High-tech facilities for all

Innovative SMEs gain access to Field Lab

The Netherlands Aerospace Centre (NLR) has renamed and repositioned its modernized ACM3 Field Lab (pronounced as ‘ACM Cubic’), with the aim of attracting more Small- and Medium-sized Enterprises (SMEs). This well-equipped, state-of-the-art field laboratory makes high-tech equipment available for the development of light-weight products. In this way, ACM3 enables everyone to pursue successful innovation.

We provide the equipment, they supply the expertise

The purpose of ACM3 (Field Lab for Automated Composites, Metal Manufacturing and Maintenance) is to support companies in the development of light-weight systems made of composite materials and/or metal. This support can be provided in nearly all phases of product development: from concept studies and material screening to preparing detailed designs and creating concepts. Repairs and full-scale prototyping are also carried out in the centre.

3D metal printing at NLR
NLR 3D C-scan facility

Bert Thuis heads NLR’s Structures Technology department and serves as the ‘ambassador’ for ACM3. He emphasizes that the modernized field laboratory is particularly keen to raise its profile among SMEs.

“Small, innovative companies can use our facilities to turn their ideas into reality. We make our equipment available, while the companies contribute their own specific product expertise.”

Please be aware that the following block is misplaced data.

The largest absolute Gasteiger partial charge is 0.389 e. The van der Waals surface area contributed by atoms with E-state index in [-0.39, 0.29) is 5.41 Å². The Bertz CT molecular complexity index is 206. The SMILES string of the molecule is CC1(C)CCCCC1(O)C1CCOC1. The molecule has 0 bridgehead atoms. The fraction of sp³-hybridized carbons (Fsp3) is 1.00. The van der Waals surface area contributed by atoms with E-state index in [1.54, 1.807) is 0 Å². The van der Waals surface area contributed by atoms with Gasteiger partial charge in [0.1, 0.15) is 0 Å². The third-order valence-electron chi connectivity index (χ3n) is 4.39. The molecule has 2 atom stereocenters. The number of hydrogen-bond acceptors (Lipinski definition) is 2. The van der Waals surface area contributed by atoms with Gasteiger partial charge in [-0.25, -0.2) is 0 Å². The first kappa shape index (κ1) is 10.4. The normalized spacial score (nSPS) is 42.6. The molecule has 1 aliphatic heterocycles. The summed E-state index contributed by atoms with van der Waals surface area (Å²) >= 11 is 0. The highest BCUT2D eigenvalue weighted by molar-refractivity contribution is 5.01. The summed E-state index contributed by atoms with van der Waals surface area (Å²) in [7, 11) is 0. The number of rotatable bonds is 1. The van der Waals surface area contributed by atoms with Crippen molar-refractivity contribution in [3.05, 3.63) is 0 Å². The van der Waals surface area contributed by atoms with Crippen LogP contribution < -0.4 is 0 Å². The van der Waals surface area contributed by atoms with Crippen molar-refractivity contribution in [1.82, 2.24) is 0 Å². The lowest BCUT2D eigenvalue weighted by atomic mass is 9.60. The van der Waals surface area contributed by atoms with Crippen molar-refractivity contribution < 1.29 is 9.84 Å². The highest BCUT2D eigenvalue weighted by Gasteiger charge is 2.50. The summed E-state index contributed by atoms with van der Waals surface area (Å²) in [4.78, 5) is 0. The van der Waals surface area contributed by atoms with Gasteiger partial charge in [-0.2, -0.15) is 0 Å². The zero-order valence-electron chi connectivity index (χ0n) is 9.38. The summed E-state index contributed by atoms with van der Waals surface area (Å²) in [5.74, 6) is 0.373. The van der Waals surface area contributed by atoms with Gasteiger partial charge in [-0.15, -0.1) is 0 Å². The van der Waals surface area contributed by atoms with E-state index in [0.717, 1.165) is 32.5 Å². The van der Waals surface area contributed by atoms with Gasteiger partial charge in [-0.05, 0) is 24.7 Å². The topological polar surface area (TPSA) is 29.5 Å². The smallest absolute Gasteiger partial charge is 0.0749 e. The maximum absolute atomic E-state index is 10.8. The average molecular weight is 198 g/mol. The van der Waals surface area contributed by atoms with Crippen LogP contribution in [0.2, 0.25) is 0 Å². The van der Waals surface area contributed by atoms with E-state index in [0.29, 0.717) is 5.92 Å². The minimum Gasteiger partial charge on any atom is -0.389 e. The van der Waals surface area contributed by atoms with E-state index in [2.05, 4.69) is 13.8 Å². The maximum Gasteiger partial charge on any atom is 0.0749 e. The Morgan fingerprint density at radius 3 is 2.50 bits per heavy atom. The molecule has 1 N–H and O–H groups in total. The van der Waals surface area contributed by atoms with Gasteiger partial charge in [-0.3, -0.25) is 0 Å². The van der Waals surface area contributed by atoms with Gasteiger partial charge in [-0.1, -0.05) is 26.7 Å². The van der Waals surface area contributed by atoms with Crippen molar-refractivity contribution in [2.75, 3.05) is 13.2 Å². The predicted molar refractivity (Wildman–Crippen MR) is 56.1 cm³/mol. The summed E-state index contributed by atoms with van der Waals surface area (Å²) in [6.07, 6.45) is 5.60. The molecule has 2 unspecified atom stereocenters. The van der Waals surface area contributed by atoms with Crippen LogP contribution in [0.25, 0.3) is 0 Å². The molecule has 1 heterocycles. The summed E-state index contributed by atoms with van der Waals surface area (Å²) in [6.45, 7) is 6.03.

– Bert Thuis –

ACM3 is optimizing accessibility in various ways. For instance, a ‘menu’ of the available equipment has been prepared to provide quick insight into the facilities and their operation. This allows companies to discover at a glance what they can do at ACM3. Users can receive training or hire an NLR operator if the equipment is too complex for unassisted operation. During the production of a pilot run, for instance, users can receive training to ensure that properly qualified personnel is available when actual serial production starts at the customer site.

One recent achievement illustrating the potential of ACM3 is the successful development of PAL-V: the world’s first flying car production model, equipped with unique collapsible rotor blades. Designs for the composite rotor blades and propeller were developed and tested in the NLR Field Lab. The required manufacturing method was also developed here. The Field Lab has now become so well-known and accessible that even private users are keen to benefit from its facilities. One example is designer Marleen Kaptein, who uses ACM3 equipment to manufacture her unusual chairs.

Expansion of scope

The Field Lab has recently expanded its scope to include metal manufacturing and maintenance. The high-tech centre initially focused on the development and digitization of automated manufacturing processes for composite products. To support these developments, the Field Lab possesses state-of-the-art and well-equipped facilities for processing high-grade composite materials.